Well…I already went over what we eventually got in the main series. Now it’s time to touch on the other half. As for my thoughts on the series as a whole, well…it’s complicated. I ended up liking the story on the whole, especially when capped with the annual, and yet not nearly as much as I thought I would. As much of my thoughts on it go issue-by-issue, I’ll save the bulk of my answer for the series proper.
Suffice to say for now the “Legends of Magic” series can be thought of as split into two halves. The first half focuses on individual stories that simply reinforce the legends that were seen on the show. The second half, however, focuses on Stygian’s story and his relationship with all of them. Needless to say, I prefer one over the other.
Let’s jump right in…
I didn’t care for this one too much on the first reading, but on the second I appreciate it better and not just because it ties into the “crown jewel” of the series that was, in my opinion, the annual. It involved quite a bit of IDW Comic Lore retconning in order to finally harmonize Starswirl the Bearded with the main series, but they still managed to throw in some details about Starswirl knowing about the existence of multi-dimensions such that one of the more infamous arcs of the IDW Comic, the “Reflections” arc, wasn’t totally negated.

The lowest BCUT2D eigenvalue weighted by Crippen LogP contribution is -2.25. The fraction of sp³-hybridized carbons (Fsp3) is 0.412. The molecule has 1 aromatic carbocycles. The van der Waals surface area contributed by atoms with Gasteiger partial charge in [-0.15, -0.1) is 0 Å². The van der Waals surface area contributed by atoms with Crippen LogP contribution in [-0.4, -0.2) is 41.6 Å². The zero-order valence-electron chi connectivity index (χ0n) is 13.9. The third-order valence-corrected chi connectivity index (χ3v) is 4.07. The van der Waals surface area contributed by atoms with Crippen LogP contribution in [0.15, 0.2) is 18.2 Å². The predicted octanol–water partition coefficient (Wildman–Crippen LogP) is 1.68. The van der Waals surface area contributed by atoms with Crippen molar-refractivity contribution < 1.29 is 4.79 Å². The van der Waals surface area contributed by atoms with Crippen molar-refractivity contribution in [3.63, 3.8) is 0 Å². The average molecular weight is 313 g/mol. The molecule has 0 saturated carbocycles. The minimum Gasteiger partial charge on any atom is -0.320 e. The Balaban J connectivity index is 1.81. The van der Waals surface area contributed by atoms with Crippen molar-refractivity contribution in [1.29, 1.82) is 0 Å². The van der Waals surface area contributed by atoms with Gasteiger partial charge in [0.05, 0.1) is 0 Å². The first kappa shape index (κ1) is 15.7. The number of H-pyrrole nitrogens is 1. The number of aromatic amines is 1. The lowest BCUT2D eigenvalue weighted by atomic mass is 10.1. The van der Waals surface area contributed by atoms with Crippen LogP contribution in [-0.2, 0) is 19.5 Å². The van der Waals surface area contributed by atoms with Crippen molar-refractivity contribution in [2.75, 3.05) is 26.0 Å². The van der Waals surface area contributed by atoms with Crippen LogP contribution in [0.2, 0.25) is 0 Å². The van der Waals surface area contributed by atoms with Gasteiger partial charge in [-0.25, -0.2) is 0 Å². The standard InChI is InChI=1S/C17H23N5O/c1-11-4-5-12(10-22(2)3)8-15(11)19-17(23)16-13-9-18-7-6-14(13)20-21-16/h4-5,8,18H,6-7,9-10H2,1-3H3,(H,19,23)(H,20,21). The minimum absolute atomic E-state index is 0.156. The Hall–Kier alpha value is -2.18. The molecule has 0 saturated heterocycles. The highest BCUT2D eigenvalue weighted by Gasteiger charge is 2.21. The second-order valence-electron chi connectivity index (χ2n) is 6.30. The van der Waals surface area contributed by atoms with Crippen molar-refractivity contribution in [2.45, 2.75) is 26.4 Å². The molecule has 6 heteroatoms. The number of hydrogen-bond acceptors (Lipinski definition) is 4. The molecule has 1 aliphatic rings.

It’s a bit funny that this one is supposed to focus mostly on Starswirl the Bearded when the real stars of it are the juvenile Celestia and Luna. It was probably not an easy job to work them in, needing to harmonize not only IDW Comic Lore but also with the backstory of the main series lore. At first, I was a bit put off that Celestia was depicted, quite honestly, as repulsive. Prideful, arrogant, and quite honestly a bit of a bully, this is a very far cry from how Celestia normally appears on the show.